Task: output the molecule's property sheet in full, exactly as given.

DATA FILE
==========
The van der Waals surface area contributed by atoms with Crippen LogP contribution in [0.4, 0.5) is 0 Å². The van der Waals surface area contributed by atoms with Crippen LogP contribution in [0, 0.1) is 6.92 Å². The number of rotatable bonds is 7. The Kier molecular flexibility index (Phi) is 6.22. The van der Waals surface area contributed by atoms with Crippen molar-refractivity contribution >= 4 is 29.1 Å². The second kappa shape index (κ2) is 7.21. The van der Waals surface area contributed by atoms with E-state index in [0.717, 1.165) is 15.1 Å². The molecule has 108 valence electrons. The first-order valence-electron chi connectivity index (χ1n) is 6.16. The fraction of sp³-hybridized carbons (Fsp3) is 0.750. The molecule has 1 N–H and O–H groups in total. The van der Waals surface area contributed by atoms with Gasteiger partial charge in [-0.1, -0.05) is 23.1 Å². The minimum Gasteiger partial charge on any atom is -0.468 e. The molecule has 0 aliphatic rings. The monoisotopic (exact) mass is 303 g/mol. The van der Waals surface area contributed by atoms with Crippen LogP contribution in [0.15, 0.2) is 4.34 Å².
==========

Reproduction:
The van der Waals surface area contributed by atoms with Crippen LogP contribution in [0.4, 0.5) is 0 Å². The van der Waals surface area contributed by atoms with Crippen LogP contribution in [0, 0.1) is 6.92 Å². The number of rotatable bonds is 7. The Kier molecular flexibility index (Phi) is 6.22. The van der Waals surface area contributed by atoms with Crippen molar-refractivity contribution >= 4 is 29.1 Å². The second kappa shape index (κ2) is 7.21. The van der Waals surface area contributed by atoms with E-state index in [0.717, 1.165) is 15.1 Å². The molecule has 108 valence electrons. The first-order valence-electron chi connectivity index (χ1n) is 6.16. The fraction of sp³-hybridized carbons (Fsp3) is 0.750. The molecule has 1 N–H and O–H groups in total. The van der Waals surface area contributed by atoms with Gasteiger partial charge in [-0.1, -0.05) is 23.1 Å². The minimum Gasteiger partial charge on any atom is -0.468 e. The molecule has 0 aliphatic rings. The monoisotopic (exact) mass is 303 g/mol. The van der Waals surface area contributed by atoms with Crippen LogP contribution in [0.15, 0.2) is 4.34 Å².